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Mindful Leadership – How to Practice Acceptance

Monday, 10 July 2017 18:47 Written by 

When we think of acceptance, various different things may come to mind depending on our life experiences and conditioning. However, when we think of what it’s like to feel accepted and loved, things become very much clearer to us. What do you think – does acceptance play an important role in effective mindful leadership? Why or why not? Read on to learn our theories on this practice and then weigh in in the comments if you feel called to do so. Let’s explore this topic further, shall we? 

 

Acceptance is something that we all want, crave, and need, but unfortunately it is much easier to demand than it is to give, especially if you have never consciously practiced before. That’s because people are automatically focused very much outside of themselves and not enough on how they feel and what their thought patterns are. A big part of the mindfulness practice is to pay attention and become very highly aware of everything, be it good, bad, or mediocre. The step after that? Feeling and moving through things without judgment, and with full acceptance of whomever you’re interacting with at the moment. In the moment is all that ever matters.

 

Here are a few things you may choose to keep in mind consciously in order to cultivate your levels of acceptance organically, with practice.

 

Five Ways to Practice Mindful Acceptance of Others

 

Some of these ideas may seem obvious sometimes. However, being a human also means we are imperfect and make mistakes, and thus our memories don’t always serve us in the ways we need them to. Sometimes things slip through the cracks, slip our minds, and so on. And you know what? That’s okay and perfectly normal. But who doesn’t want to remember not to forget?

 

The key is to practice these inner habits daily so that they become automatic and you can focus on deepening your practice after that. Some of these are simple things to keep in mind for the bigger picture and how you may affect it with the ways in which you interact with other people.

 

1.      Keep in mind that people are not two-dimensional. Yes, you may only see the coworker, boss, taxi driver, etc. However, these people have millions of things at play in their own lives, just like you do in yours. We are all multifaceted, complex, and experiencing various different things, problems, circumstances, challenges, etc.

 

2.      Keep in mind that you’re not alone… and neither is anyone else. Many of us have a lot of things going on, especially right now with so many people going through challenges, so accepting that you’re not alone and that others are also experiencing similar things will help you to maintain your positive perception of others. It will also help you to relate more easily to your fellow man/woman/human.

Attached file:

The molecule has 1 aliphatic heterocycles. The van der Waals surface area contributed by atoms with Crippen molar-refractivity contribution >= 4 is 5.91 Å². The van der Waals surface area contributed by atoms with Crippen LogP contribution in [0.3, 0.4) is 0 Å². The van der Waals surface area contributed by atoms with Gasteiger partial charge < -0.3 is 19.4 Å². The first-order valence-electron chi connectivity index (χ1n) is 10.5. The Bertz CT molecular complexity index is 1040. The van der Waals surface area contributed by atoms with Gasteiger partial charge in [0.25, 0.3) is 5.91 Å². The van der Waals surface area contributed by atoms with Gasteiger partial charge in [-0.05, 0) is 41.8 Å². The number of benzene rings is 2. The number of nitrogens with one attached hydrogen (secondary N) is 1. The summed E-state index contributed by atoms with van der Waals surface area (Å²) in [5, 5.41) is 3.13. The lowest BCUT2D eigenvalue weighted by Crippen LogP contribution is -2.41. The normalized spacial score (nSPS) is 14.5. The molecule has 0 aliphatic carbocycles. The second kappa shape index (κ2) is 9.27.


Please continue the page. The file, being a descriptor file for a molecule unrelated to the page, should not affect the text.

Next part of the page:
3.      Keep in mind that everything is connected. The more often you practice mindfulness and meditation, the deeper the connections you’ll be able to observe in your day to day life. More and more levels of connection and synchronicity begin to be revealed as you go, so dig deep.

 

4.      Be aware of what kind of influence you are on the people around you, and thus, the world. Are you spreading positive or negative energies? In more practical terms, are you being kind and helpful to others, showing them compassion rather than impatience and intolerance? Or are you going out into the world with a negative attitude, infecting those around you with negativity as you treat them badly and cause more pain, which could very well result in a ripple effect? Are you creating happy ripples or painful ones?

 

5.      Don’t fall into the complaining/bickering trap. The more often you allow negative complaints to pass through your lips, the easier those complaints begin to tumble out, and pretty soon that’s all you’re talking about. What you focus on grows, so if you want your problems to go away, don’t pay them any more attention than you absolutely have to, and if nothing can be done right now, just stop thinking about it. Driving yourself nuts won’t solve anything, after all.

 

I certainly hope that this helps you to practice accepting others in a way that creates more and more success for everyone involved.

 

 

For more information on the Mindfulness Movement and the International Mindfulness Federation, please visit:

http://executivecoachinguniversity.com/mindfulness-movement

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